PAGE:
Scarab I, a robot submarine, recovered yesterday the second of the "black boxes" from the wreckage of the Air-India jetliner that disintegrated off the Irish coast June 23, killing all 329 persons on board.
The digital flight data recorder was snatched from the ocean floor by the robot arms of Scarab I about 24 hours after the cockpit voice recorder, the other black box, was recovered from the same area, 6,600 feet under water, by the same robot.
Both recorders will be flown to India for examination. There is some concern among western specialists about the equipment in India for recovering data, but India has invited international experts to assist. The National Transportation Safety Board is sending its two top specialists and Canadian and British officials also are expected to be observers.
"Reading out the digital flight data recorder is a tricky business," a source said. "If it gets screwed up, you can lose the data permanently." Investigators hope that the recorders will give evidence to prove or disprove the widely held theory that a terrorist bomb struck the plane from the sky. To date, investigators say, there is no evidence one way or the other.
However, none of the autopsies performed on the 131 bodies recovered has produced the kind of wound that is expected in an explosion, sources said. The causes of death, one source said, include "drowning and typical impact trauma." However, he said, "any of the bodies that might have been close to an explosion may not have been recovered."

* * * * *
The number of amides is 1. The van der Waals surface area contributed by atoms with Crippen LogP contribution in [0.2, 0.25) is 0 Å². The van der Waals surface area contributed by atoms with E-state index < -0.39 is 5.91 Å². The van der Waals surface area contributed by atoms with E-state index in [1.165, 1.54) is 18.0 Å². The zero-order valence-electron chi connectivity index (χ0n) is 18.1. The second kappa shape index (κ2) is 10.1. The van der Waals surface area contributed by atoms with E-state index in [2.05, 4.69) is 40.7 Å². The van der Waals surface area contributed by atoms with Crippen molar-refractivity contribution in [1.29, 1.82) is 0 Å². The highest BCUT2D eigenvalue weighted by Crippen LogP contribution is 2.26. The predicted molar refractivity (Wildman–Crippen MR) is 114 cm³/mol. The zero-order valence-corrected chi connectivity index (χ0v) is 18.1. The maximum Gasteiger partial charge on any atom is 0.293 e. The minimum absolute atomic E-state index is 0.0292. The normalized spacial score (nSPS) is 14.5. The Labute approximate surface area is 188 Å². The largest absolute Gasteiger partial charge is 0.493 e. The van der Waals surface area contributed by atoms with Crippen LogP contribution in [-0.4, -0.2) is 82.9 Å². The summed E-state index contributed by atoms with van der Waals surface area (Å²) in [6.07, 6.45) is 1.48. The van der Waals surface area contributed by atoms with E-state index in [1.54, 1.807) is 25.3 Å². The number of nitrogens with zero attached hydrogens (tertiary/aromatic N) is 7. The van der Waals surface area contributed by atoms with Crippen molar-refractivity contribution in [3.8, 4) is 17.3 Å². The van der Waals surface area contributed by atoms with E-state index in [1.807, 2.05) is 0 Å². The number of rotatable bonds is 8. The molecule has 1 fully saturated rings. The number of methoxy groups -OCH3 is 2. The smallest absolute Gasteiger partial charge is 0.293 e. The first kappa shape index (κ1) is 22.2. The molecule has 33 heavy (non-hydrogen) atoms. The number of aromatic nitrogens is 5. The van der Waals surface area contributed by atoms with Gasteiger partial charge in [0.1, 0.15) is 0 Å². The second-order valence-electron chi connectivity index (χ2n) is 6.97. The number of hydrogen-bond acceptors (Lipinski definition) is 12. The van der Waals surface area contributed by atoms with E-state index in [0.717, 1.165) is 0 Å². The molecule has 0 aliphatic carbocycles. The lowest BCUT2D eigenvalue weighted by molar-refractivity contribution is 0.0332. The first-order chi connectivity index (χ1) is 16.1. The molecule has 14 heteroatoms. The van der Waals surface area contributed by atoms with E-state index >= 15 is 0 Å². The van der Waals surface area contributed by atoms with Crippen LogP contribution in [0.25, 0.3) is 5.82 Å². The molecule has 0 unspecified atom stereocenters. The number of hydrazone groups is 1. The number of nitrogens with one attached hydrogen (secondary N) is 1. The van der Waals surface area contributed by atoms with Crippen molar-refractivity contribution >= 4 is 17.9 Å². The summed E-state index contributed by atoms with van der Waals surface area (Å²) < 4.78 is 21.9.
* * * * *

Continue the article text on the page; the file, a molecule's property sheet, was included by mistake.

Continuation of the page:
Further, none of the aircraft parts retrieved from the ocean shows explosion-type damage. "But we have less than one percent of the total bulk of that airplane," the source said. "It was all secondary structure and it floated because it had honeycomb," or fiber-glass-type plastic.
The Scarab I is continuing to map the wreckage on the ocean floor. If analysis of the recorders indicates that a specific area of the plane should be inspected, attempts will be made to recover it.
The digital flight data recorder on the Air-India Boeing 747 recorded at least 16 specific pieces of information, including time, altitude, airspeed, vertical acceleration and heading. It also recorded the positions of flight controls.
The cockpit voice recorder runs continuously and contains the last 30 minutes of noise picked up by a single overhead microphone in the cockpit. Investigators study the conversations of flight crew members, radio transmissions and the sounds of switches and alarms.
The cockpit voice recorder was the key to determining what happened in the 1982 crash of an Air Florida plane into the 14th Street Bridge here. The recorded engine noises were analyzed to determine the engine speeds, and it was established that the engines were turning more slowly than the crew thought, because ice blocked sensors in the engines and caused one of the cockpit instruments to provide an inaccurate reading.
In this case, there is no guarantee that the recorders continued functioning long enough after the fatal event to provide significant clues. If a bomb is not found to be the cause of the crash, investigators are expected to turn their attention to possibilities including some unknown defect in the aircraft, a maintenance failure or a cockpit error.
Investigators are discounting for the moment the possibility that a "fifth" engine, carried under the left wing of the aircraft, could have contributed in some way to the accident. Carrying a spare engine, in a protective pod, is a common practice with the 747, Boeing officials said, and was approved by the U.S. Federal Aviation Administration when the 747 was first approved for passenger flights.